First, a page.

MnSTEP Teaching Activity Collection > MnSTEP Activities > Investigating Osmosis using water and gummy bears

Investigating Osmosis using water and gummy bears

Katie Melgaard, New Heights School, Stillwater, MN based on "Observing Osmosis", author unknown.
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Summary

In this biology classroom lab, students investigate the affect of soaking a Gummy Bear in water. They collect measurements of height, width, and mass before and after the soaking of the candy overnight. Students calculate % change for each factor and graph the data on a bar graph. They then develop a new, testable question and follow through with the new experiment. A copy of the instructions and rubric is provided.


Learning Goals

1. This activity is designed for students to investigate osmosis.
2. The students will calculate the percent change of height, width, and mass, graph the results, and analyze the results.
3. The students will develop an experiment and implement it.


Key Concepts
1. Science is a process that continually finds more questions to ask.
2. Osmosis is the transfer of water to equalize two sides of a barrier.
3. Selectively permeable membranes allow some molecules to move through, while not allowing others.

Vocabulary Words:
-Diffusion
-Osmosis
-Selectively permeable
-Active and passive transport
(isotonic, hypertonic,hypotonic–easily would fit too)

Context for Use

This is a simple lab that could be done in middle levels or high school. This would take about a half hour, one hour, and another half hour–spread out over 3 days. This lab is nice because all that is needed is Gummy bears, containers for water, and a way to measure the mass of the bears. The activity is a great intro lab into the concept of osmosis and diffusion. It would easily adapt into other settings by adapting how much student involvement there is in the setting up of the experiment.

Subject: Biology:Cell Biology:Cell Processes:Membrane Transport
Resource Type: Activities:Classroom Activity, Lab Activity
Grade Level: Middle (6-8), High School (9-12)

Description and Teaching Materials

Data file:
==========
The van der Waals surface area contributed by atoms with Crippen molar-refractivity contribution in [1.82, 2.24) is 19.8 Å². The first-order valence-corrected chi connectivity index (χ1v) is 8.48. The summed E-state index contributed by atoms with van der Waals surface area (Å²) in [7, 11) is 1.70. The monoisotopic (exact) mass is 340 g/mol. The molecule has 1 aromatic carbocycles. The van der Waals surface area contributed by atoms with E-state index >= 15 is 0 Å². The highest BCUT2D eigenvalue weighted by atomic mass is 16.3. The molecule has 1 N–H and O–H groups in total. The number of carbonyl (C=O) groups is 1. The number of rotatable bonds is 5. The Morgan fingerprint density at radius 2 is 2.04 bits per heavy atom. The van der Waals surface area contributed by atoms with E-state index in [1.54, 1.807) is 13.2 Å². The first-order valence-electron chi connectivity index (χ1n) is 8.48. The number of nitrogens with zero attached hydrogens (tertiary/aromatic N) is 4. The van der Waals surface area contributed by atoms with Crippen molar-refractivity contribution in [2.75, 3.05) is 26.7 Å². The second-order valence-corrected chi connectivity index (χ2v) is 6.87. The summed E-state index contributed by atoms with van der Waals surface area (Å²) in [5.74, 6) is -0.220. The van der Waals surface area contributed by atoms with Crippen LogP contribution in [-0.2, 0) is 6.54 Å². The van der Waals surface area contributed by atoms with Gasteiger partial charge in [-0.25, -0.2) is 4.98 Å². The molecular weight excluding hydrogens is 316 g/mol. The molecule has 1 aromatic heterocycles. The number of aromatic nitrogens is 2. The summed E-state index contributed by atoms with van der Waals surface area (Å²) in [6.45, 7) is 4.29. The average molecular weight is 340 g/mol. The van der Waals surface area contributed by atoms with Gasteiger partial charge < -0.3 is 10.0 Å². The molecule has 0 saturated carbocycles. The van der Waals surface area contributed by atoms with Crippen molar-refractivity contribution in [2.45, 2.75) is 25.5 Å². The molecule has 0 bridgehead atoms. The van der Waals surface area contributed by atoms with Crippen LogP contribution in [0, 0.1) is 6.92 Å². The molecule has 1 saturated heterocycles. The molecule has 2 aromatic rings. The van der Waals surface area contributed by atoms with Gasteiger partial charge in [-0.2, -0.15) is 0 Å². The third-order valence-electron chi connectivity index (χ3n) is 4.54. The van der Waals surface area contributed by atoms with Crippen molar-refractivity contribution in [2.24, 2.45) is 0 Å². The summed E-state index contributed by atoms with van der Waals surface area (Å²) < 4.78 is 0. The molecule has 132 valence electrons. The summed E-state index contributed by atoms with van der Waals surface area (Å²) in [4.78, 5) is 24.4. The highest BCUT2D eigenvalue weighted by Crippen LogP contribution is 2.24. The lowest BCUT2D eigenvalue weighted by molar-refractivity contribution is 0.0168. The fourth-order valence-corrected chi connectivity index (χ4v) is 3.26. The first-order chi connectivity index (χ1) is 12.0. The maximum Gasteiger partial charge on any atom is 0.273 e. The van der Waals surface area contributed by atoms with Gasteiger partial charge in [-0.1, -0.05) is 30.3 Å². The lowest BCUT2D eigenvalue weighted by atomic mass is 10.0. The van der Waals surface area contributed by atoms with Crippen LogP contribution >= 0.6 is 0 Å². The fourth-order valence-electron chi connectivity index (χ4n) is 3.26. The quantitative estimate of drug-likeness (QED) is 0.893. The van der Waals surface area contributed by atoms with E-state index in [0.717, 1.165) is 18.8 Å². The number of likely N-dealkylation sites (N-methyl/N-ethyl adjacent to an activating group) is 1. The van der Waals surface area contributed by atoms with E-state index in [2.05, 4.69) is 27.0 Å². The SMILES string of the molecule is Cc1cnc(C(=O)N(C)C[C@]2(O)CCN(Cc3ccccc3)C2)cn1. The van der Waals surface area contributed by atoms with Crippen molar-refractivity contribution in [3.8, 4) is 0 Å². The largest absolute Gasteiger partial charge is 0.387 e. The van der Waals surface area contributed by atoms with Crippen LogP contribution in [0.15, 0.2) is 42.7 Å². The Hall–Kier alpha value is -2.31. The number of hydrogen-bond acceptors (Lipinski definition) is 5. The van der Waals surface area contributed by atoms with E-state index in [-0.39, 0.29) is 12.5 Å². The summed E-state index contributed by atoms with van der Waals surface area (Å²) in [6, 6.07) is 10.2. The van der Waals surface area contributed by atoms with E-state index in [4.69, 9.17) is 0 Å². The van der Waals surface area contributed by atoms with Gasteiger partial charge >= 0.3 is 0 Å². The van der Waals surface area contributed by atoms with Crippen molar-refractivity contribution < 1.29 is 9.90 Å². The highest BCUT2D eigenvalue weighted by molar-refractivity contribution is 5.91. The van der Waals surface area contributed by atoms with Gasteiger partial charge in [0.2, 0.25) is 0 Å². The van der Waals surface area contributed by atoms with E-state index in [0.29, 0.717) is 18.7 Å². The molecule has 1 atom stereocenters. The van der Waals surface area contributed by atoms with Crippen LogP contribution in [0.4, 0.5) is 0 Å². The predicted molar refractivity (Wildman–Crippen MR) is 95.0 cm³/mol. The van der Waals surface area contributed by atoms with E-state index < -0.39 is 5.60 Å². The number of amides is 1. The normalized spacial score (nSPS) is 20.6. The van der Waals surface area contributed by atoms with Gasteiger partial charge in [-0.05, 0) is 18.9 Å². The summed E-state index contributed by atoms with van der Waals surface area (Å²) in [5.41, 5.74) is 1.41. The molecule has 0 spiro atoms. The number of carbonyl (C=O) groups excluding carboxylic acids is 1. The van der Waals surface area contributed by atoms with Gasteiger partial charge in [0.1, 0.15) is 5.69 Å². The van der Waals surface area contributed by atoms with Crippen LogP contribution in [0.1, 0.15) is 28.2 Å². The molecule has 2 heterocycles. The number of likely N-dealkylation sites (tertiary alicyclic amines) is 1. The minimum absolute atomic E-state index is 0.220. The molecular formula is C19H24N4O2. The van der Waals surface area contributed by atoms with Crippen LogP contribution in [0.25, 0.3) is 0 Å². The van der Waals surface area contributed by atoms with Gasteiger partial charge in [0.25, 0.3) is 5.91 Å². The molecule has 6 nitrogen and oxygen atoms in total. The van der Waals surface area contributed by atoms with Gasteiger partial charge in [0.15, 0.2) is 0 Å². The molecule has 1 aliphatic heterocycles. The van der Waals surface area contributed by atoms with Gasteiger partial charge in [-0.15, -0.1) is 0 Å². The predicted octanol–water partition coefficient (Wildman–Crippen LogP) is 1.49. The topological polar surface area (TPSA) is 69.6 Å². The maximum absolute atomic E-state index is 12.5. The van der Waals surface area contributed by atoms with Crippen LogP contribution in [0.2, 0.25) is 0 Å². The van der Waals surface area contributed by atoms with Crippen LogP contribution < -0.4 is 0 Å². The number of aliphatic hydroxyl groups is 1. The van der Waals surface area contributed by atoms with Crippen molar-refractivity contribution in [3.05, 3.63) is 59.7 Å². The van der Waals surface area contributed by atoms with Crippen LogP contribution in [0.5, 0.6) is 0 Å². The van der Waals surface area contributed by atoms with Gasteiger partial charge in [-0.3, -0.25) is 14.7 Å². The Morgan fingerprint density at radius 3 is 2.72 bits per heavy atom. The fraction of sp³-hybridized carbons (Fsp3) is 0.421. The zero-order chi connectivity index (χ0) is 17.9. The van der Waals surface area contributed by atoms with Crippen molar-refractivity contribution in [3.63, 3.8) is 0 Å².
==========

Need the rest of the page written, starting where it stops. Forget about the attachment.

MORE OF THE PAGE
Start with discussing the main question with the students: "What effect, if any does soaking Gummy Bear candies in water have on the size of the candy"?
Students will record their predictions and work in groups to design a data collection table for their expected data.
The procedure of the lab is structured and given to the students. Materials needed: Gummy bears (at least 2 per group), method of measuring height and mass of bear, containers for water. Bears will soak in water overnight, then students will record second set of measurements, calculate % changes, and graph percent changes. Then they will be given definitions of the vocabulary words and asked questions analyzing their results. The students will then develop questions they now have and develop a new experiment based on the new questions. After they have completed their second experiment, they will discuss first in small groups and then as a class their results.

I modified this lab to be more inquiry based from a lab I received at a lesson swap at one of the recent MN Biology Teachers Conference at the Science Museum; I don't have any information about the author of the lesson.

See attached Observing Osmosis handout and rubric. Assignment handout and rubric (Microsoft Word 147kB Sep4 08)

Teaching Notes and Tips

This is meant to be a pretty structured inquiry lesson to help students get used to having a little more say in their experiment design and organizing their data.

*For high school students, or higher achieving students, it would be easy to include the terms hypertonic, isotonic, and hypotonic and have them determine what types of substances would fit under each term.

*It would be good to remind the students to be careful with their gummy bears on the second day because the bears will probably be fragile.

Assessment

Students will record their prediction, data, calculations, graphs, and analysis in their notebooks. Copy of the rubric is attached.

Standards

9-12 I.B.3 Applying math to analyze data
9-12 IV.A.3 Cell membrane as a selective barrier

References and Resources